The first anti-slavery statement was written by Dutch and German Quakers, who met at Germantown, Pennsylvania in 1688. English Quakers began to express their official disapproval of the slave trade in 1727 and promote reforms. From the 1750s, a number of Quakers in Britain's American colonies also began to oppose slavery, and called on English Quakers to take action with parliament. They encouraged their fellow citizens, including Quaker slave owners, to improve conditions for slaves, educate their slaves in Christianity, reading and writing, and gradually emancipate (free) them.
An informal group of six Quakers pioneered the British abolitionist movement in 1783 when the London Society of Friends' yearly meeting presented its petition against the slave trade to Parliament, signed by over 300 Quakers. They were also influenced by publicity that year about the Zong massacre, as the ship owners were litigating a claim for insurance against losses due to more than 132 slaves having been killed on their ship.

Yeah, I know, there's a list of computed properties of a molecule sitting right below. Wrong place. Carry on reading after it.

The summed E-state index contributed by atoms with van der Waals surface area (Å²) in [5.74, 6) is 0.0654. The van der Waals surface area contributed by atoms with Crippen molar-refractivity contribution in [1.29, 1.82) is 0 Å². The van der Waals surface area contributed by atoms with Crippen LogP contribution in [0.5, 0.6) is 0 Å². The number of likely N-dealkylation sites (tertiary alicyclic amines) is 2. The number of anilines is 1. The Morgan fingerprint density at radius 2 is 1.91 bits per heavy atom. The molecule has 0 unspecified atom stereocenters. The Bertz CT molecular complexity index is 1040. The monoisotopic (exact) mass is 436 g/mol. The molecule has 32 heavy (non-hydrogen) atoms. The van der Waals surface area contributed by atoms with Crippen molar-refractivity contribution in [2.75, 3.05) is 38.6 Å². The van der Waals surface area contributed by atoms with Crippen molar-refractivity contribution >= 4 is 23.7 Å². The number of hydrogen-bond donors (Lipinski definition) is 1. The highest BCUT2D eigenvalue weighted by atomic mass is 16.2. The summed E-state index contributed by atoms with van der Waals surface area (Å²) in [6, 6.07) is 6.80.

The Quakers decided to form a small, committed, non-denominational group so as to gain greater Anglican and Parliamentary support. The new, non-denominational committee formed in 1787 had nine Quaker members and three Anglicans. As Quakers were non-conformists and were debarred from standing for Parliament), having Anglican members strengthened the committee's likelihood of influencing Parliament.
Nine of the twelve founding members of the Society for Effecting the Abolition of the Slave Trade were Quakers: John Barton (1755–1789);
William Dillwyn (1743–1824); George Harrison (1747–1827); Samuel Hoare Jr (1751–1825); Joseph Hooper (1732–1789); John Lloyd; Joseph Woods Sr (1738–1812); James Phillips (1745–1799); and Richard Phillips. Five of the Quakers had been amongst the informal group of six Quakers who had pioneered the movement in 1783, when the first petition against the slave trade was presented to Parliament.
Three Anglicans were founding members: Thomas Clarkson, campaigner and author of an influential essay against the slave trade; Granville Sharp who, as a lawyer, had long been involved in the support and prosecution of cases on behalf of enslaved Africans; and Philip Sansom.